Friday, July 25, 2008

Interesting New Test Results

Ok, they might just be interesting to me.

But my internist says she thinks the test results show my body is "declaring itself" that I definitely have an autoimmune disease. I'm waiting to hear what the rheumatologist thinks.

Anyway, my SED rate, which measures inflammation in a general-type way, is back up to 58. Normal is 20 and below. My most recent SED rate tests in June showed it had fallen to 31, the lowest it had been in a year, which I attribute to my taking lots of ibuprofin because I was having daily headaches. My rheumatologist didn't think my ibuprofin intake was enough to affect my SED rate so dramatically, but since I stopped the ibuprofin and it bounced right back up, I'm thinking I was right. (At its highest since the illness began, my SED rate was in the mid 80s.)

They also did a "C-reactive Protein (CRP)" test, which is another way to measure inflammation. My result was 4.5 and normal is 3 or less. I don't see in my records that they tested CRP previously, but I'm missing some blood test records so that might be one I missed. My internist thinks it was normal previously.

My ANA (anti-nuclear antibodies) test, which is a general, non-specific test for an autoimmune disease, is 29. Normal is 10 or below. Previously, I was considered a "low positive" at 18 last August.

My IgM levels of anti-Cardiolipin has risen to 75. It was 38 when first tested in July 2007 and was 49 in September 2007. It's one of the tests they do for Lupus, but is still non-specific. My IgG levels remain normal. My understanding is this test would be more specific if both my IgG and IgM levels were positive.

My internist was disappointed that after six weeks on a mega-dose (50,000 IU once a week) of Vitamin D has not yet significantly raised my levels. I was at 18.3 last week, up from 14.4 on May 19. The bottom range of normal is 30.

Also, my iron levels have fallen despite my increasing my spinach intake and taking iron supplements. I was 19.9 on May 19, and last week, I was at 18.4. They like ferritin levels to be at 50 or above. When I wrote about that in May, I had misunderstood my internist and thought she was saying I was anemic. I'm not anemic (I remain borderline, as I have been since childhood) but my iron stores are low, which could be a problem if I have major bleeding. But it isn't a serious concern now (except that they should be going up, not down, since I'm supplementing).


I go see a new neurologist this afternoon. My insurance company refused my doctor's request for authorization to prescribe Provigil for my intense fatigue. My insurance company said it only approves the drug for some sleep disorders (apnea, narcolepsy) and for severely debilitating fatigue induced by multiple sclerosis, and then only if two cheaper drugs fail to treat the fatigue.

I have a real gripe with that last part. There are many diseases that can cause severely debilitating fatigue, including lupus, rheumatoid arthritis, chronic fatigue syndrome, fibromyalgia. And those are just the ones that I think of off the top of my head. I know there are many more. Why only cover it for MS-induced fatigue??

I asked about trying one of the other two drugs the refusal letter mentioned, but it turns out they are not permitted with the anti-depressant (Cymbalta) that I take due to drug interactions. My internist is trying to put the pre-authorization request in again for the Provigil, this time pointing out the drug interactions for the other two. But in the meantime, she said the neurologist may be able to diagnose me with a sleep disorder that would allow the prescription.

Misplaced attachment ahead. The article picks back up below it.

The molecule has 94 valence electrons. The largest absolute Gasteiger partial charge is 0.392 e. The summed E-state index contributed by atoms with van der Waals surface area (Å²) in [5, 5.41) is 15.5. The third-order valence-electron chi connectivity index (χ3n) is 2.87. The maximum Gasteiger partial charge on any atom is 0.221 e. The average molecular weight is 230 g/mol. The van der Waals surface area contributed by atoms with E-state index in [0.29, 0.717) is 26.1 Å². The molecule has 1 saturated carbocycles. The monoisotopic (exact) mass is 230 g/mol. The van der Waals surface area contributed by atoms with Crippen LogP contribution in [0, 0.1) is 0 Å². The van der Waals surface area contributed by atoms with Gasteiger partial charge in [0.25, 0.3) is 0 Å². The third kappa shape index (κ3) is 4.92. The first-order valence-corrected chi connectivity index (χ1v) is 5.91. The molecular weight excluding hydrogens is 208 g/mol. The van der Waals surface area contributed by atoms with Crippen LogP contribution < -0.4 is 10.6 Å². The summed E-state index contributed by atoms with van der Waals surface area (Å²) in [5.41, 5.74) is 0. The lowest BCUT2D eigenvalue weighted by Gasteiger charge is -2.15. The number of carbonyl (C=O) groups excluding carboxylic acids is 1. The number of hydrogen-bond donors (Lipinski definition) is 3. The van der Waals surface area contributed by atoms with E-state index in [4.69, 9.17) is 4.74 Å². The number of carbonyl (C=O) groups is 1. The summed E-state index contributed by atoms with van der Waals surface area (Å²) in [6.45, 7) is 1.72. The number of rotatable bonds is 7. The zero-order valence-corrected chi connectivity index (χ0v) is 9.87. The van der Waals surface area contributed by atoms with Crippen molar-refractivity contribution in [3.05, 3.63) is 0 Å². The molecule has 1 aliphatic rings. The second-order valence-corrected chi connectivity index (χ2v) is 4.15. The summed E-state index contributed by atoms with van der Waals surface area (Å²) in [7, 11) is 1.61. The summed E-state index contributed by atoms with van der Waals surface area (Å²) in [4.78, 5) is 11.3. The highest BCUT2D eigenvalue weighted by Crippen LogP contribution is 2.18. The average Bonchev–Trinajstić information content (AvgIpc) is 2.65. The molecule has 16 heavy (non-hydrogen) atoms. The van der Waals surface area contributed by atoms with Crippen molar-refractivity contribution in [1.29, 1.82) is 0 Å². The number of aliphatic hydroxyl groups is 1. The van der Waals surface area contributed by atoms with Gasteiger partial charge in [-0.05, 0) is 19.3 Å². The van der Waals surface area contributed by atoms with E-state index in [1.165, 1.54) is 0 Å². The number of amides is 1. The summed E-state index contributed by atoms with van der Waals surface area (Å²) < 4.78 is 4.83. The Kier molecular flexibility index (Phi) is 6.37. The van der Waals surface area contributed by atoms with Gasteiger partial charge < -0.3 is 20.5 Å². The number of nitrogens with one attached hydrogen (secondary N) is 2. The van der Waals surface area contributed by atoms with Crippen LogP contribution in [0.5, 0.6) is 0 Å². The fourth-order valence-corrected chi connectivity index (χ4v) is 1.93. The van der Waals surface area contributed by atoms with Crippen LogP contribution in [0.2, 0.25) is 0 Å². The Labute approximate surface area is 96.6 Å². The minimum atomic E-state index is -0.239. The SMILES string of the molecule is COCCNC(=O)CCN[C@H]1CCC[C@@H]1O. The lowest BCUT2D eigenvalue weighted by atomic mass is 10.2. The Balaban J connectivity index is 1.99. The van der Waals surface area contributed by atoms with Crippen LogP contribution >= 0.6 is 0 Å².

Apparently, in addition to the well-known obstructive sleep apnea, there's a plain "sleep apnea" that my internist says can be diagnosed simply by intense daytime sleepiness and fatigue. And I definitely have that! So we'll see.

I'm also hoping the neurologist may have samples of the Provigil. I'm contemplating a formal appeal of the insurance company's denial, but before I go to the trouble, I'd like to know that the drug is helpful and the side effects not too troublesome.

I'm hoping I don't have to do a sleep study, but I am somewhat curious about how bad my sleep is. I feel like I don't get much deep sleep because I wake up so frequently due to pain from being in a position for too long. Most nights, it seems like I wake every couple hours and then have trouble falling back asleep. But I can't blame it all on my mystery illness since I've been a poor sleeper my entire life. (I just wish my daughter had gotten my husband's sleep gene instead of mine!! :)


Ken said...

To learn more about obstructive sleep apnea and a less invasive treatment option visit

Mckay K said...

Your problem's with medication and your insurance company seem so familiar.

It is too bad that we don't get the care our insurance companies promise when they are quoting and accepting our premiums.

Sherril said...

When I took Provigil, it was my psychiatrist who prescribed it. He gave me samples, then when my insurance company denied the prescription, he wrote them a letter and then they ok'd it. I was with an insurance company that did the state of Georgia. I forget the name, but it wasn't familiar and it might have been a company just for employees of the state.

Aviva said...

Sherril -- Wow, you got Provigil samples from your psychiatrist? Wow! My internist said she'd happily give them to me if she had them, but she didn't. And I just didn't click well enough with the neurologist to ask -- she wants to do the sleep study first anyway. (I'm waiting on pre-approval from the insurance company ... )

Sherril said...

Yup. I got LOTS of samples from my shrink. Because it took a long time for the insurance company to react to his letter. You know how they are.